Saga: Southeast Asian Players Join Pro Baseball Team in Japan; Athletes Come from Indonesia, Sri Lanka, Singapore

The Yomiuri Shimbun
Members of the Saga Indonesia Dreams line up on the field in Takeo, Saga Prefecture, on April 13.

TAKEO, Saga — A baseball team primarily composed of players from Southeast Asian nations has been competing in Kyushu’s regional pro league. This season, the Saga Indonesia Dreams joined as an associate member of the independent Kyushu Asia League. The players are pursuing their dreams in hopes of promoting baseball in their home countries and furthering their own development.

On April 13, the Dreams’ season opener against the Miyazaki-based Miyazaki Sunshines took place at Hizeshin Stadium in Takeo, Saga Prefecture. Cheers erupted from the Dreams’ bench and stands whenever their players made a good play. In the end, the Dreams were routed 17-0. Still, a total of 3,800 people showed up at the game and an event held near the stadium, so there was clearly a lot of interest.

The Yomiuri Shimbun
Members of the Saga Indonesia Dreams, in light-blue uniforms, play in the opener against the Miyazaki Sunshines at Hizeshin Stadium in Takeo, Saga Prefecture, on April 13. On the day, they lost 17-0.

Yuji Fukuhara, involved in publishing amateur baseball magazines in Japan, participated in activities to promote the sport in Indonesia, which led him to founding the team. Fukuhara, now the president of the team, decided to join one of the independent leagues in Japan so that the team could compete at a high level.

An independent baseball league is a professional league that is independent from the Nippon Professional Baseball Organization. The Kyushu Asia League, which consists of five teams, is one such league. Fukuhara decided to base his team in the Saga Prefecture cities of Ureshino and Takeo because Saga previously had no professional baseball teams and those two cities were supportive of his efforts.

The players and coaching staff of the Dreams currently comprise 24 individuals from Indonesia, Sri Lanka, Singapore and Japan, of whom 19 are foreigners aged in their 20s to 40s. None of these countries, other than Japan, have professional baseball teams of their own. Therefore, prior to joining the Dreams, the players from these countries worked as civil servants or company employees while actively playing baseball in local clubs.

The Japan News

Team captain Rizki Ramadhan, a 38-year-old outfielder from Indonesia, learned baseball when he was living in Japan from ages 9-13 due to his parents’ work. Although he dreamed of becoming a professional baseball player in Japan, the lack of opportunities to pursue baseball after returning to Indonesia led him to give up on his dream. While working at a poultry farm, he continued to play actively for the Indonesian national team. It was during this time that he received an offer to join the Dreams and decided to return to Japan, although his wife and children remained in Indonesia.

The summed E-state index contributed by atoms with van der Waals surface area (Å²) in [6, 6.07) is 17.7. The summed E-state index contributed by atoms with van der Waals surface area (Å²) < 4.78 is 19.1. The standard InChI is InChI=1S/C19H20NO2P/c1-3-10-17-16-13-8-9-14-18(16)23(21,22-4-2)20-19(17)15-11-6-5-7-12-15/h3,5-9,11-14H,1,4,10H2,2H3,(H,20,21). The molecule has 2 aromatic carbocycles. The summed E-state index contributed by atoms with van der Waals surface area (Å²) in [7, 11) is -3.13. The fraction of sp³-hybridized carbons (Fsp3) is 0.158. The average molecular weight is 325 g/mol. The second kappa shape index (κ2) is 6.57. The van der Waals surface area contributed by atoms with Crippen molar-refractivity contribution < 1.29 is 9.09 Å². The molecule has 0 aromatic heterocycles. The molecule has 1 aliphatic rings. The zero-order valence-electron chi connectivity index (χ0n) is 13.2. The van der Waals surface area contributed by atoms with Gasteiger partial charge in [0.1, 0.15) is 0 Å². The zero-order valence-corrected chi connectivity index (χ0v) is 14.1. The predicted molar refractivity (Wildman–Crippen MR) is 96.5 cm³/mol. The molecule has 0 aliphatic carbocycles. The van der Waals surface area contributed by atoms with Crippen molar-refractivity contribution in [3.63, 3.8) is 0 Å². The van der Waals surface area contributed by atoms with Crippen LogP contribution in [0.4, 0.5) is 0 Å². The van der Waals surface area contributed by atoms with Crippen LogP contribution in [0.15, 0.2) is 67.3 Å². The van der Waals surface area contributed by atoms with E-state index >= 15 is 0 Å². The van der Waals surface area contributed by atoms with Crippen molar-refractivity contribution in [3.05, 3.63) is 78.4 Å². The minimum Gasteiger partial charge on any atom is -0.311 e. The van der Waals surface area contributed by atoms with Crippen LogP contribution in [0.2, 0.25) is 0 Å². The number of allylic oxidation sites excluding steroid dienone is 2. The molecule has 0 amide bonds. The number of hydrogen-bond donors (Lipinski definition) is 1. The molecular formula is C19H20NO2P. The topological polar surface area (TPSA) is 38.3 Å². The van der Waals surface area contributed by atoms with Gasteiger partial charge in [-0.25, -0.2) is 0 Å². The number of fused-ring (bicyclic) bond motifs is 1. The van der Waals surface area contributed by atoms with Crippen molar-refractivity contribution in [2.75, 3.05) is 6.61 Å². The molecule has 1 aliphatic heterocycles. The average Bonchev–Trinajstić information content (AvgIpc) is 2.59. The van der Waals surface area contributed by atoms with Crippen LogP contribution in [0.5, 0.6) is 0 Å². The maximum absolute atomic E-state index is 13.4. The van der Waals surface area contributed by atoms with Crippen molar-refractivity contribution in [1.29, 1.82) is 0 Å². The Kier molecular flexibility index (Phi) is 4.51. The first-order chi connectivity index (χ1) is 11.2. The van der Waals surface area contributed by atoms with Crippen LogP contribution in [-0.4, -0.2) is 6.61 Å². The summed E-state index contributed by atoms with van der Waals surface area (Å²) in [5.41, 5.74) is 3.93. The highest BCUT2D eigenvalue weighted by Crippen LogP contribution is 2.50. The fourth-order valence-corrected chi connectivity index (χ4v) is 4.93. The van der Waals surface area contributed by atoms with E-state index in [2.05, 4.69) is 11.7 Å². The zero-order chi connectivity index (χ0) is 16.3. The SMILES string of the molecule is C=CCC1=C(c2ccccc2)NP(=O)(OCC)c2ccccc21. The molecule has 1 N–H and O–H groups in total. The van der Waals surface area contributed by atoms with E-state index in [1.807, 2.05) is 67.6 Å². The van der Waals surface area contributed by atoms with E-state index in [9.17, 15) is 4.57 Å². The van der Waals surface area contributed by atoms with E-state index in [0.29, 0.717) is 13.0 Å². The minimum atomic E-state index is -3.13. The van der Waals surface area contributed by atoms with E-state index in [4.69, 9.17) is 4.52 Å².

Ramadhan acknowledges that his time as an active player is limited.

“I’d like to learn as much as I can from Japanese baseball, then help young players develop when I return to Indonesia,” Ramadhan said.

Roy Oktavianto, a 24-year-old pitcher who was once selected for a state-level team in Indonesia, primarily works as a police officer. He had some reservations about leaving his homeland, but he took a leave of absence to come to Japan, hoping to hone his pitching skills.

“I’d like to play for Indonesia against strong countries like Japan some day,” he said

The baseball team’s operations largely depend on income from sponsorship contracts with local hot spring inns and other businesses. Players who came to Japan alone live together in a dormitory in Ureshino, provided by the sponsoring companies. The players’ contracts last for about half a year, until the end of the season, with a salary of about ¥1.5 million.

Saga Prefecture is home to an abundance of tourist-attracting features and industries, including hot springs, ceramics makers and more. Shoichi Yamashita, the general manager of the baseball team, discussed his aim to use this to get more support for the team. He said, “Saga has charms that people all over the world can appreciate. That means we can look overseas to find sponsors.”

Fukuhara said, “We’d like to support the aspirations of the players who have come to Japan to chase their dreams. As a team, we all want to make these dreams come true.”

For this team, the unprecedented challenge is just beginning.

Team’s scout aims to change negative image of baseball

The Yomiuri Shimbun
Kazuto Nonaka

Kazuto Nonaka, 62, personally scouted all the foreign players for the Dreams.

Nonaka is a former manager of the Indonesian national baseball team and even played in Japan’s National High School Baseball Championships. However, during his university days, he could not get along with its baseball club and gave up on playing professionally or for corporate teams. After graduating, he worked several different jobs in Japan and the Philippines. In 2001, he moved to Bali, Indonesia, where he has dedicated his life to coaching baseball while running a tourism business.

In Bali, Nonaka began teaching baseball to local children, who quickly improved their skills under his Japanese-style coaching. He became known around the country for his coaching, leading to his later appointment as the manager of the Indonesian national baseball team.

The athletes who play for the Dreams are promising talents from various countries whom Nonaka noticed during his tenure as manager of the Indonesian national baseball team.

In Southeast Asia, baseball is regarded as something close to useless, Nonaka said. “I want to set the Dreams on the right track and change that way of thinking,” he said.